Fickle fate dealt us a bad hand for the last game of the season against our old friends from Patch. A couple of our starters had rotated back to the US with their fathers before the season was over, our bruising full back was hurt, and our star quarterback was forced to miss the game due to serious illness. His back up had gone back to the good old USA, so we played with a quarterback who had not taken a snap all season. We lost that game. But, we were the champions, and they knew it.
On the way home, my dad told me what a great game I had played, what a great season we had had, and what a tremendous experience the whole two years had been. There was a lull in the conversation, and I simply said, “Dad, thanks for letting me play.” My father choked back a short bitter sob, an ever so quick one before his face composed itself again. He knew that I knew that he had just apologized. Nothing could have been less necessary.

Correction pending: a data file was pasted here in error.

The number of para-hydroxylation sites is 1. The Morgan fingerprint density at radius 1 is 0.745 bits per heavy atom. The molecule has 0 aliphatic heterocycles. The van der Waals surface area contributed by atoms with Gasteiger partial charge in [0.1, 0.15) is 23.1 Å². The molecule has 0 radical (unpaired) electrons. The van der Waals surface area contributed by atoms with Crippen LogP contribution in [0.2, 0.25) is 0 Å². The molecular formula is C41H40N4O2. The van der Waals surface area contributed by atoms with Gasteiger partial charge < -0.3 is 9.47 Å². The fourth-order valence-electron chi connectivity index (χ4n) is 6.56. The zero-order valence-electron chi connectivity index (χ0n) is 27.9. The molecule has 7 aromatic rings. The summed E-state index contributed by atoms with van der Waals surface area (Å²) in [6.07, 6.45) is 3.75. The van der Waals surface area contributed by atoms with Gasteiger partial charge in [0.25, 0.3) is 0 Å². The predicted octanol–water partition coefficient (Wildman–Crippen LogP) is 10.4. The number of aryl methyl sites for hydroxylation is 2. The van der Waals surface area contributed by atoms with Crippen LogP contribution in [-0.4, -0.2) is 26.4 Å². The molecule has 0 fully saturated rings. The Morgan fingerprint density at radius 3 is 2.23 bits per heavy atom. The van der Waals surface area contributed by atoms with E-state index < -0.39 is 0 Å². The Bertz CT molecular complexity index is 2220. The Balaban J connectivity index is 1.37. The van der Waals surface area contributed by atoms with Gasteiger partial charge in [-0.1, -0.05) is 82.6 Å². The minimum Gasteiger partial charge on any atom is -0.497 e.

My father was intensely loyal, volatile, and destructively proud. But no matter what family conflict we were trying to deal with and get through, he never let it end without some words of wisdom to let me know that he was deeper than the event might indicate (which I already knew). Ever a teacher, he strove his entire life to say things to me that were deeply poignant, things that I would remember when he was gone. The one I am remembering now is what he told me after the championship banquet celebrating our Knight’s golden season, on the way home, when I told him that the high school football coach had stopped me in the hall at school, telling me that he hoped I would be around next year. My dad thought for a moment, and then said to me, “you are both fortunate, and not, that your first coach will probably be your best”. He was, of course, talking about Captain Newman, and I can hear his words clearly, still, like it was just yesterday.
had a good high school football experience, and played a year of
college ball. My dad, gone now, was right with his prediction. I miss
him. But, I found my coach again.